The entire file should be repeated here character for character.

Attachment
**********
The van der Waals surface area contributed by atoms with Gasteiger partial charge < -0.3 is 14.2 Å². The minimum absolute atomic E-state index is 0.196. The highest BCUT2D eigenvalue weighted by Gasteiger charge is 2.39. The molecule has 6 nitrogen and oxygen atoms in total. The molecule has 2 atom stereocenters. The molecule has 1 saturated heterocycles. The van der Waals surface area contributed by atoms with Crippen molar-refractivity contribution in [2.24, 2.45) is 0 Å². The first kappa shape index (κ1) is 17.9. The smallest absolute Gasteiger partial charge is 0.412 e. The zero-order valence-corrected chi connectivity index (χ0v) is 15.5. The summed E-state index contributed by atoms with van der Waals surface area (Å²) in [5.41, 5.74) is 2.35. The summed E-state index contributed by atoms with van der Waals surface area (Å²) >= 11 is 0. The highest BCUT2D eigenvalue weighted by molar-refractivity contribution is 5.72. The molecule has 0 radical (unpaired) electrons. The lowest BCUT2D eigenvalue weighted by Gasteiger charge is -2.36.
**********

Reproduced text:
The van der Waals surface area contributed by atoms with Gasteiger partial charge < -0.3 is 14.2 Å². The minimum absolute atomic E-state index is 0.196. The highest BCUT2D eigenvalue weighted by Gasteiger charge is 2.39. The molecule has 6 nitrogen and oxygen atoms in total. The molecule has 2 atom stereocenters. The molecule has 1 saturated heterocycles. The van der Waals surface area contributed by atoms with Crippen molar-refractivity contribution in [2.24, 2.45) is 0 Å². The first kappa shape index (κ1) is 17.9. The smallest absolute Gasteiger partial charge is 0.412 e. The zero-order valence-corrected chi connectivity index (χ0v) is 15.5. The summed E-state index contributed by atoms with van der Waals surface area (Å²) in [5.41, 5.74) is 2.35. The summed E-state index contributed by atoms with van der Waals surface area (Å²) >= 11 is 0. The highest BCUT2D eigenvalue weighted by molar-refractivity contribution is 5.72. The molecule has 0 radical (unpaired) electrons. The lowest BCUT2D eigenvalue weighted by Gasteiger charge is -2.36.